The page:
Before having kids, my idea of a will was based on what I had seen in the movies. There was the dramatic “reading of the will” scene where someone is surprised by a huge inheritance or devastated by being left out. Then there were the movies where there is no will or where things go wrong and orphaned children get left to evil or inept aunts and uncles (think “James and the Giant Peach”), thrown into a heartless orphanage (“Annie”) or left to fend for themselves in a cruel world (“A Series of Unfortunate Events”).
Everyone knows the loving parents wanted better for their kids. But once they are gone how can parents reach out from beyond the grave to protect their children? Answer: a will.
When my kids were diagnosed with autism, updating my will was not the first thing that I thought of. It actually took me several years to get around to updating the will and establishing a special needs trust for each of them. But once I did, I felt a building pressure suddenly lift. My fear of death dramatically diminished — just like that.
The best advice I can give is talk to your own lawyer and financial advisor about your specific situation. But, to save yourself some high-priced, billable hours, here are a few things I learned when I was going through the process.
1. Educate yourself about your own estate planning needs.
For me, my will is all about my kids. This will probably be true for most people with young children. If you do have kids, sit down with your spouse, partner or whoever you want to allow to have input and make a list of the people you would want to be guardian for your children. Make another list of people you want to have financial control over the trust you will create for you kids, and who to designate as trustee.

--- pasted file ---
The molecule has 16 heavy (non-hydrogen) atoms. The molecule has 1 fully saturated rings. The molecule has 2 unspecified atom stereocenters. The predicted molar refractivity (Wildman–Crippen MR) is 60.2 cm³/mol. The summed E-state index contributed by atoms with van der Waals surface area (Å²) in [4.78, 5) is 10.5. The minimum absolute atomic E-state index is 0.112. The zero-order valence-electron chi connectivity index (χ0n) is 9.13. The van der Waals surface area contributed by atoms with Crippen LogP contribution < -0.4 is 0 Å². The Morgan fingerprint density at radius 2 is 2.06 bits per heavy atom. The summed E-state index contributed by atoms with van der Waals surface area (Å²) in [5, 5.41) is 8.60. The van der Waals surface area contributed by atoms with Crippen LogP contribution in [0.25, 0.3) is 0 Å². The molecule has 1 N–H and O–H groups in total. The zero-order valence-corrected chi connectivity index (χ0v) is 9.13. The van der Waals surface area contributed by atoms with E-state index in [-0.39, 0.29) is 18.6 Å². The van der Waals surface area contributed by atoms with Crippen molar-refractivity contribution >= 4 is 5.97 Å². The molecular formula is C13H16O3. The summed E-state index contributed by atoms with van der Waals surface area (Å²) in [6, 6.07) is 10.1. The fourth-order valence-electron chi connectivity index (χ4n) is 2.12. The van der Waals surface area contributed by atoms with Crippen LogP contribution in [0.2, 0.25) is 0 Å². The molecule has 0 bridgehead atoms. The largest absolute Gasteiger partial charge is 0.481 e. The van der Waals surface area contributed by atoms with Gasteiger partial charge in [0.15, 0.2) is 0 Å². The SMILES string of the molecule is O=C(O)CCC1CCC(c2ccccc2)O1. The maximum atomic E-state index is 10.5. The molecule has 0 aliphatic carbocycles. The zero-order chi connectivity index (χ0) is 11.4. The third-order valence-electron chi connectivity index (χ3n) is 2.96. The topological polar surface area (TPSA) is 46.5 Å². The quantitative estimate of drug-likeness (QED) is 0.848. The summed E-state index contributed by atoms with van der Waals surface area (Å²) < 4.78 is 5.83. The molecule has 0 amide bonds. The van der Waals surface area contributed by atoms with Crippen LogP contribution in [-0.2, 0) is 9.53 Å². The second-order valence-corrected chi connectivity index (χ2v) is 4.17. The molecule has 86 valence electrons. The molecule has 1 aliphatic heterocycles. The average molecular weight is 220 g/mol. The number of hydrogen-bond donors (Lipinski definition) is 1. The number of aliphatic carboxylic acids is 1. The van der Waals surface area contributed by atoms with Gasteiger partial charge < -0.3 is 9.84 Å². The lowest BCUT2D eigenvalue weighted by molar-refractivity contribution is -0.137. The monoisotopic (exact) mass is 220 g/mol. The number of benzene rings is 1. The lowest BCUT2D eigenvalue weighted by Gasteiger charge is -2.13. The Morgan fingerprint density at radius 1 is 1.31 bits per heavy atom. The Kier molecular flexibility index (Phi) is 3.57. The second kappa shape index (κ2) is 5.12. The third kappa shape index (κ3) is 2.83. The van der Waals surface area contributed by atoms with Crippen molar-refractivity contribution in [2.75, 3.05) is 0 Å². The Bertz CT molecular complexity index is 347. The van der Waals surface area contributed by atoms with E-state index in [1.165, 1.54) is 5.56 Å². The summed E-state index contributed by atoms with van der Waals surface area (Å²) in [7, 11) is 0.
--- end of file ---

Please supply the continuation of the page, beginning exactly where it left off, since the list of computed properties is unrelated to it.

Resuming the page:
Most people list their spouse or partner first for both financial and medical Power of Attorney, but in case your spouse pre-deceases you, or is incapacitated at the same time as you, you will want at least one more name on that list. These decisions can be hard to make. You may name your parents as guardians when your kids are 2 and 4 years old, but want to change it to your best friend when your kids are 12 and 14 years old.
Rest assured you can always change your will. It is better to have an estate plan that you will update periodically than no plan at all.
2. Learn about the estate planning of your spouse, parents and any extended family that could affect you or your children.
Because women tend to live longer, there is a far higher likelihood that they will be widowed. Men still typically outearn and outsave women during their earning years, so women are far more likely to outlive their own savings. Proper estate planning for you and your family is the best protection against a diminished standard of living in old age.
3. Special Circumstances.
If you have special circumstances like caregiving for someone with a disability, be sure to find a professional who specializes in that type of estate planning. Caregiving for a minor with special needs, or an adult child or sibling with special needs, means that you will need to establish a special needs trust for that individual to protect their Medicaid eligibility. Medicaid currently has a $2,000 asset cap, which means that if your loved one directly inherits any amount that puts them over the cap, they will lose their Medicaid benefits — and in some cases — they may even be forced to pay Medicaid back for past benefits.
Before meeting with an estate planning professional, gather together all relevant materials including past wills, life insurance, disability insurance, long-term care insurance, retirement accounts, investment accounts and any other asset documentation as well as any beneficiary forms that need to be updated. If you are creating a special needs trust, you will need to update all beneficiary forms with the trust information.
No one likes to think about their own death, but a little planning right now can make things immeasurably easier for your loved ones down the road. Give your family the gift of getting your estate planning together now to create financial clarity and security for the future.
*Jen Turrell is not a professional estate planner